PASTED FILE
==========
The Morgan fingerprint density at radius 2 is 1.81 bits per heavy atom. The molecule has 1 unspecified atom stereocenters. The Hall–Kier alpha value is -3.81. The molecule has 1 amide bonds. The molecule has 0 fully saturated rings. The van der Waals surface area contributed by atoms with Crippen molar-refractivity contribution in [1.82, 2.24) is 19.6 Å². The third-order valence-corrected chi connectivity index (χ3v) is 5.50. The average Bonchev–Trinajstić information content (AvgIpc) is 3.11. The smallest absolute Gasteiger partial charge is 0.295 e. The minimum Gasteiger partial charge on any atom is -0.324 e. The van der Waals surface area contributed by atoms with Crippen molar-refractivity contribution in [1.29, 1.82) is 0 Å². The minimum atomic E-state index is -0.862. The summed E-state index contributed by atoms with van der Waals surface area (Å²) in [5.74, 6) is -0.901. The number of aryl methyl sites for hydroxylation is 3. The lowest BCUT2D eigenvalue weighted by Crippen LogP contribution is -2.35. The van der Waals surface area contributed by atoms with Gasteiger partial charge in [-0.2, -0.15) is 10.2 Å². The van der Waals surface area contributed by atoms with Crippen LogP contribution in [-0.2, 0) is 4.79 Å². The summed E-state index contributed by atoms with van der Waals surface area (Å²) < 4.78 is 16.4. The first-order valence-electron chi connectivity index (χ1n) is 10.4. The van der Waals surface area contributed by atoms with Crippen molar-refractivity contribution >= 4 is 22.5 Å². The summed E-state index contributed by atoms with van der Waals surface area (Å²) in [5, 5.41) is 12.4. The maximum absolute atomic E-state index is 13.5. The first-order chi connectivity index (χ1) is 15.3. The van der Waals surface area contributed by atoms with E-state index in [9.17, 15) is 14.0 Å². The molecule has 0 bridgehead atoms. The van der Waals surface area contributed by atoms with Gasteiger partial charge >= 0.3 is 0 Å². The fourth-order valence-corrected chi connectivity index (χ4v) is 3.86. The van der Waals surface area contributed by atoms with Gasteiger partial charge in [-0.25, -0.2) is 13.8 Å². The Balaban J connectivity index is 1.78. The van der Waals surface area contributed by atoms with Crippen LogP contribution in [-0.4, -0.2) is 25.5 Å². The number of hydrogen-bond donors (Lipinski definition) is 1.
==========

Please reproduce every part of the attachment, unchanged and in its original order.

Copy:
The Morgan fingerprint density at radius 2 is 1.81 bits per heavy atom. The molecule has 1 unspecified atom stereocenters. The Hall–Kier alpha value is -3.81. The molecule has 1 amide bonds. The molecule has 0 fully saturated rings. The van der Waals surface area contributed by atoms with Crippen molar-refractivity contribution in [1.82, 2.24) is 19.6 Å². The third-order valence-corrected chi connectivity index (χ3v) is 5.50. The average Bonchev–Trinajstić information content (AvgIpc) is 3.11. The smallest absolute Gasteiger partial charge is 0.295 e. The minimum Gasteiger partial charge on any atom is -0.324 e. The van der Waals surface area contributed by atoms with Crippen molar-refractivity contribution in [1.29, 1.82) is 0 Å². The minimum atomic E-state index is -0.862. The summed E-state index contributed by atoms with van der Waals surface area (Å²) in [5.74, 6) is -0.901. The number of aryl methyl sites for hydroxylation is 3. The lowest BCUT2D eigenvalue weighted by Crippen LogP contribution is -2.35. The van der Waals surface area contributed by atoms with Gasteiger partial charge in [-0.2, -0.15) is 10.2 Å². The van der Waals surface area contributed by atoms with Crippen LogP contribution in [-0.2, 0) is 4.79 Å². The summed E-state index contributed by atoms with van der Waals surface area (Å²) < 4.78 is 16.4. The first-order valence-electron chi connectivity index (χ1n) is 10.4. The van der Waals surface area contributed by atoms with Crippen molar-refractivity contribution >= 4 is 22.5 Å². The summed E-state index contributed by atoms with van der Waals surface area (Å²) in [5, 5.41) is 12.4. The maximum absolute atomic E-state index is 13.5. The first-order chi connectivity index (χ1) is 15.3. The van der Waals surface area contributed by atoms with E-state index in [9.17, 15) is 14.0 Å². The molecule has 0 bridgehead atoms. The van der Waals surface area contributed by atoms with Gasteiger partial charge >= 0.3 is 0 Å². The fourth-order valence-corrected chi connectivity index (χ4v) is 3.86. The van der Waals surface area contributed by atoms with Gasteiger partial charge in [-0.25, -0.2) is 13.8 Å². The Balaban J connectivity index is 1.78. The van der Waals surface area contributed by atoms with Crippen LogP contribution in [-0.4, -0.2) is 25.5 Å². The number of hydrogen-bond donors (Lipinski definition) is 1.